We have proposed that short (<0.5 s), high-frequency (~50 kHz) ultrasonic vocalizations ('50-kHz USVs') index a positive affective state in adult rats, because they occur prior to rewarding social interactions (i.e., rough-and-tumble play, sex). To evaluate this hypothesis in the case of nonsocial stimuli, we examined whether rats would make increased 50-kHz USVs in places associated with the administration of rewarding pharmacological compounds [i.e., amphetamine (AMPH) and morphine (MORPH)]. In Experiment 1, rats made a greater percentage of 50-kHz USVs on the AMPH-paired side of a two-compartment chamber than on the vehicle-paired side, even after statistical correction for place preference. In Experiment 2, rats made a higher percentage of 50-kHz USVs on the MORPH-paired side than on the vehicle-paired side, despite nonsignificant place preference. These findings support the hypothesis that 50-kHz USVs mark a positive affective state in rats and introduce a novel and rapid marker of pharmacological reward. Copyright (C) 1999 Elsevier Science Inc.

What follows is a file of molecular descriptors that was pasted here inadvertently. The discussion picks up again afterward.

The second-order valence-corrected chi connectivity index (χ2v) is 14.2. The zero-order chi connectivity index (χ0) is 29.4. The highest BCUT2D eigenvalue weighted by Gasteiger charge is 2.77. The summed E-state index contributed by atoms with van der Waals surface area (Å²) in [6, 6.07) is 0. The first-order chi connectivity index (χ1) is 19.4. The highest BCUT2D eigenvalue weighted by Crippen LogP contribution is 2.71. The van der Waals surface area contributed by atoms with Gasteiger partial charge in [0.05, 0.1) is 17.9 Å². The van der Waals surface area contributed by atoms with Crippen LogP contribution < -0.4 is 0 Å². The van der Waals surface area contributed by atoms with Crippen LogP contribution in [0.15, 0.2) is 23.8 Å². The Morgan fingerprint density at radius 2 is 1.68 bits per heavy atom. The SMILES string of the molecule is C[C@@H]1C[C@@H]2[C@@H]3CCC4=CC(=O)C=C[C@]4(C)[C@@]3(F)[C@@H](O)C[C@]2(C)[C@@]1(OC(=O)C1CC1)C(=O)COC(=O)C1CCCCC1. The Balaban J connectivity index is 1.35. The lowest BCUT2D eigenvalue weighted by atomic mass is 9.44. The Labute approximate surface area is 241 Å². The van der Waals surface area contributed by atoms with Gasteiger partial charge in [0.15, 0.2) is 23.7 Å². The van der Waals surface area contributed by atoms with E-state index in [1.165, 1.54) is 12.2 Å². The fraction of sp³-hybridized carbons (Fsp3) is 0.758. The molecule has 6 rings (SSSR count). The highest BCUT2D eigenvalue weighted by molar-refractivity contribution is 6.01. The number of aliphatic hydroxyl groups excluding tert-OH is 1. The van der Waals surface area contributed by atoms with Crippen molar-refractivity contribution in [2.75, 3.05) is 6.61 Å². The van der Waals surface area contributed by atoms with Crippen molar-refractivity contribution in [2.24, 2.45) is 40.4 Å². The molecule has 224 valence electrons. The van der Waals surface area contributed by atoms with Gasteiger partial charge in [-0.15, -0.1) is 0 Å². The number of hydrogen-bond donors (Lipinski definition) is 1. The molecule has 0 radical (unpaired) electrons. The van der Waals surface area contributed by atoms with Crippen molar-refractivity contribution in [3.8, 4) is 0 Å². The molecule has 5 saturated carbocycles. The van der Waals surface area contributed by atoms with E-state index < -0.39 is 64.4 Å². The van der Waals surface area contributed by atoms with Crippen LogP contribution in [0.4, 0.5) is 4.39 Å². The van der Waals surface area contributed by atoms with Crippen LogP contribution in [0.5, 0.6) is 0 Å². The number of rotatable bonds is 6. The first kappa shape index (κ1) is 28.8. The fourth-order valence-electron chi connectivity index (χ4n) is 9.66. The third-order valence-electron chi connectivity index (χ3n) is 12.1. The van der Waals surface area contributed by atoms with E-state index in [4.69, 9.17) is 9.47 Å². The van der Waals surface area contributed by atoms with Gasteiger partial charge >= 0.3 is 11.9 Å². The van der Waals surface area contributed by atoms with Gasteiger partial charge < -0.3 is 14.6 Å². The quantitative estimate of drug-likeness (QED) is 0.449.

ASJC Scopus subject areas
- Experimental and Cognitive Psychology
- Behavioral Neuroscience